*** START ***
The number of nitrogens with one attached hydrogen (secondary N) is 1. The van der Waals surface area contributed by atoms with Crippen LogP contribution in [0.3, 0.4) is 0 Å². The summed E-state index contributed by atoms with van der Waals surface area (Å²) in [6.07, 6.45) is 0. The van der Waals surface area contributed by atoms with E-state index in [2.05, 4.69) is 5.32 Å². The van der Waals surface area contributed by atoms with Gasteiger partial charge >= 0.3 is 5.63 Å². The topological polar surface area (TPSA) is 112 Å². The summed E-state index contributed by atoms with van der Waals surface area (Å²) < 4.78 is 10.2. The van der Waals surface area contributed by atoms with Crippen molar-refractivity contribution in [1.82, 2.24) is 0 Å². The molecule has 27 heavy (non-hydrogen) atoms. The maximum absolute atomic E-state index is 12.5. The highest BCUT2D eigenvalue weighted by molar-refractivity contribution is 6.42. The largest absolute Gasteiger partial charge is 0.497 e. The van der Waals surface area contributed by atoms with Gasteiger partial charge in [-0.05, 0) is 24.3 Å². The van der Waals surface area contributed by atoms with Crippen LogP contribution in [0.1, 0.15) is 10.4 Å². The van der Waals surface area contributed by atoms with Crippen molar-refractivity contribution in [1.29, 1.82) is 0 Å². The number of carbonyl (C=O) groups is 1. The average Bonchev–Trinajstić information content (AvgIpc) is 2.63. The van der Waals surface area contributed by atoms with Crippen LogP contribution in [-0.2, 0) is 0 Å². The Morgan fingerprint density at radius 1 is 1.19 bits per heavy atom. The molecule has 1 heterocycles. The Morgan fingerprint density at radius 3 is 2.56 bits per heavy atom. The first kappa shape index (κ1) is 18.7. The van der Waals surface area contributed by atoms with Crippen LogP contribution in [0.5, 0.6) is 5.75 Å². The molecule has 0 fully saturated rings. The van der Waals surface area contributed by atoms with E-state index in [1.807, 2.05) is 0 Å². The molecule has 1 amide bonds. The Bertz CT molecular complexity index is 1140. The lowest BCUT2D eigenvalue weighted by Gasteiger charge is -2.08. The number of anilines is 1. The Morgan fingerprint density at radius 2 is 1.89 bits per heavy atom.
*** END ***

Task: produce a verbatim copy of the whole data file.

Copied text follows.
The number of nitrogens with one attached hydrogen (secondary N) is 1. The van der Waals surface area contributed by atoms with Crippen LogP contribution in [0.3, 0.4) is 0 Å². The summed E-state index contributed by atoms with van der Waals surface area (Å²) in [6.07, 6.45) is 0. The van der Waals surface area contributed by atoms with E-state index in [2.05, 4.69) is 5.32 Å². The van der Waals surface area contributed by atoms with Gasteiger partial charge >= 0.3 is 5.63 Å². The topological polar surface area (TPSA) is 112 Å². The summed E-state index contributed by atoms with van der Waals surface area (Å²) < 4.78 is 10.2. The van der Waals surface area contributed by atoms with Crippen molar-refractivity contribution in [1.82, 2.24) is 0 Å². The molecule has 27 heavy (non-hydrogen) atoms. The maximum absolute atomic E-state index is 12.5. The highest BCUT2D eigenvalue weighted by molar-refractivity contribution is 6.42. The largest absolute Gasteiger partial charge is 0.497 e. The van der Waals surface area contributed by atoms with Gasteiger partial charge in [-0.05, 0) is 24.3 Å². The van der Waals surface area contributed by atoms with Crippen LogP contribution in [0.1, 0.15) is 10.4 Å². The van der Waals surface area contributed by atoms with Crippen molar-refractivity contribution in [1.29, 1.82) is 0 Å². The number of carbonyl (C=O) groups is 1. The average Bonchev–Trinajstić information content (AvgIpc) is 2.63. The van der Waals surface area contributed by atoms with Crippen LogP contribution in [-0.2, 0) is 0 Å². The Morgan fingerprint density at radius 1 is 1.19 bits per heavy atom. The molecule has 1 heterocycles. The Morgan fingerprint density at radius 3 is 2.56 bits per heavy atom. The first kappa shape index (κ1) is 18.7. The van der Waals surface area contributed by atoms with Crippen LogP contribution in [0.5, 0.6) is 5.75 Å². The molecule has 0 fully saturated rings. The van der Waals surface area contributed by atoms with E-state index in [1.807, 2.05) is 0 Å². The molecule has 1 amide bonds. The Bertz CT molecular complexity index is 1140. The lowest BCUT2D eigenvalue weighted by Gasteiger charge is -2.08. The number of anilines is 1. The Morgan fingerprint density at radius 2 is 1.89 bits per heavy atom.